• Lowest density material at surface (crust)
  • Earth layered
  • Chemical composition
  • Physical properties

24
Chemical composition
  • Crust
  • Low-density, mainly silicate minerals
  • Mantle
  • Mainly Fe and Mg silicate minerals
  • Core
  • High-density, mainly Fe and Ni

25
Layered Earth
Fig. 1.14
26
Physical properties
  • Lithosphere
  • Asthenosphere
  • Mesosphere
  • Outer core
  • Inner core

27
Physical properties
  • Lithosphere
  • Cool, rigid, brittle
  • Surface to about 100 km (62 miles)
  • Asthenosphere
  • Warm, plastic, able to flow
  • From 100 km to 700 km (430 miles)

28
Fig. 1.15
29
Lithosphere
  • Oceanic crust
  • Underlies ocean basins
  • Igneous rock basalt
  • Average thickness 8 km (5 miles)
  • Relatively high density
  • 3.0 g/cm3

30
Lithosphere- Crust and Uppermost mantle fused
together.
  • Continental crust
  • Underlies continents
  • Igneous rock granite
  • Average thickness 35 km (22 miles)
  • Lower density
  • 2.7 g/cm3

31
Asthenosphere
  • Upper mantle
  • Plasticdeforms by flowing
  • High viscosityflows slowly

32
Isostatic adjustment
  • Buoyancy
  • Less dense floats higher than more dense
  • Continental crust floats higher than oceanic
    crust on plastic asthenosphere

33
Fig. 1.16
34
Origin of Earths atmosphere
  • Partial melting resulted in outgassing about 4
    billion years ago
  • Similar to gases emitted from volcanoes
  • Mainly water vapor
  • Carbon dioxide, hydrogen
  • Other gases such as methane and ammonia

35
Origin of Earths oceans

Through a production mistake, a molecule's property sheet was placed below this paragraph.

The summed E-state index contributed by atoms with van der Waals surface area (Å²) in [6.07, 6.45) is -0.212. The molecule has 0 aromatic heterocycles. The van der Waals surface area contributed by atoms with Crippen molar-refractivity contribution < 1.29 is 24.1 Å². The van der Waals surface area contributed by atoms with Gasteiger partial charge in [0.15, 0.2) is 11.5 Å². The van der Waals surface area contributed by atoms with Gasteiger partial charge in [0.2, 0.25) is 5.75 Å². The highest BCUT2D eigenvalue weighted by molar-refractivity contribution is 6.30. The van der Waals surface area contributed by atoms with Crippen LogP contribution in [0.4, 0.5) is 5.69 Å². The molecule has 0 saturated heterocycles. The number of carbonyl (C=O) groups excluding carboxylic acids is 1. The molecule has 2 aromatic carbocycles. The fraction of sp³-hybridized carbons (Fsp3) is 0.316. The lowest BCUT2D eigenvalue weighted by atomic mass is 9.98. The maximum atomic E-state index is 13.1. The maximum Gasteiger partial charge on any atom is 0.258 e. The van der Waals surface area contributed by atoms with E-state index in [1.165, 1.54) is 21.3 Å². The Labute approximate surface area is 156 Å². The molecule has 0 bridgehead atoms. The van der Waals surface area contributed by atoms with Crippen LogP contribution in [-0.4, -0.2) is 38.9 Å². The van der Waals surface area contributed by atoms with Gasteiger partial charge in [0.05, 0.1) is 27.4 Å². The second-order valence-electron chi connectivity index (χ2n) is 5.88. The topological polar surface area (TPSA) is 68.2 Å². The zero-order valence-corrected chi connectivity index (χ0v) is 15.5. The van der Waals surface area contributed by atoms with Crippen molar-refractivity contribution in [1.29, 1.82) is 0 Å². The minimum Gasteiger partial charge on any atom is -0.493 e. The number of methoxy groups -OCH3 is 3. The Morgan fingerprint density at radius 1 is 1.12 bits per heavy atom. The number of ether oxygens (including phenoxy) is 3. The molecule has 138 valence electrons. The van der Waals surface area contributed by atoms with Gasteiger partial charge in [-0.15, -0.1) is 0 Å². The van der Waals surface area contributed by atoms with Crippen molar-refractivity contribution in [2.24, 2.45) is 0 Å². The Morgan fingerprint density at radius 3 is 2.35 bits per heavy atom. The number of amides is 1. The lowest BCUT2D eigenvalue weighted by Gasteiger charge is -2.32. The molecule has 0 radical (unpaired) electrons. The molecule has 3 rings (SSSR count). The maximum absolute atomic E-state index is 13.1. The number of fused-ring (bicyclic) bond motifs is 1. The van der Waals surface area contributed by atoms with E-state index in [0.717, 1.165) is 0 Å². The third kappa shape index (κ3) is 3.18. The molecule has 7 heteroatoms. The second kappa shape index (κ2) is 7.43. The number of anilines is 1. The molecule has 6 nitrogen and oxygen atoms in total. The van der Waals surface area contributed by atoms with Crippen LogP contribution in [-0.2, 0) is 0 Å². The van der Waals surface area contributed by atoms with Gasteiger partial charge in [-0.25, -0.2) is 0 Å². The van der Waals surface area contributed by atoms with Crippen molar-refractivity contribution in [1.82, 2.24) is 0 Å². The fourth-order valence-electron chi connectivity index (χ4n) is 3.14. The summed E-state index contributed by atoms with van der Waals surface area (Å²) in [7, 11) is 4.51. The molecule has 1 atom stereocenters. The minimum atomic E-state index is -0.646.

• Water vapor released by outgassing
  • Condensed as rain
  • Accumulated in ocean basins
  • About 4 billion years ago
  • Ice Comets were also important to adding water to
    the Earth system

36
Fig. 1.17
37
Ocean salinity
  • Rain dissolves rocks
  • Dissolved compounds (ions) accumulate in ocean
    basins
  • Ocean salinity based on balance between input and
    output of ions
  • Ocean salinity nearly constant over past 4
    billion years

38
Life in oceans
  • Earliest life forms fossilized bacteria in rocks
    about 3.5 billion years old
  • Marine rocks
  • Life originated in oceans?

39
Stanley Millers experiment
  • Organic molecules formed by ultraviolet light,
    electrical spark (lightning), and mixture of
    water, carbon dioxide, hydrogen, methane, and
    ammonia

40
Fig. 1.18a
41
Evolution and natural selection
  • Organisms adapt and change through time
  • Advantageous traits are naturally selected
  • Traits inherited
  • Organisms adapt to environments
  • Organisms change environments

42
Types of life forms
  • Heterotrophs (most bacteria and animals)
  • Autotrophs (algae and plants)
  • Anaerobic bacteria (chemosynthesis)
  • Photosynthetic autotrophs
  • Chlorophyll captures solar energy

43
Photosynthesis and respiration
Fig. 1.19
44
Oxygen crisis
  • Photosynthetic bacteria release oxygen (O2) to
    atmosphere
  • About 2 billion years ago, sufficient O2 in
    atmosphere to oxidize (rust) rocks
  • Ozone (O3) builds up in atmosphere
  • Protects Earths surface from ultraviolet solar
    radiation

45
Oxygen crisis
  • About 1.8 billion years ago, most anaerobic
    bacteria killed off by O2-rich atmosphere
  • Photosynthetic organisms created todays O2-rich
    atmosphere
  • O2 makes up about 21 of gases in modern
    atmosphere
  • Animals thrive

46
Age of Earth
  • Radiometric age dating
  • Spontaneous change/decay
  • Half-life
  • Earth is about 4.6 billion years old

47
Fig. 1.22
48
Geologic time scale
Fig. 1.H
49
End of CHAPTER 1 Introduction to Planet Earth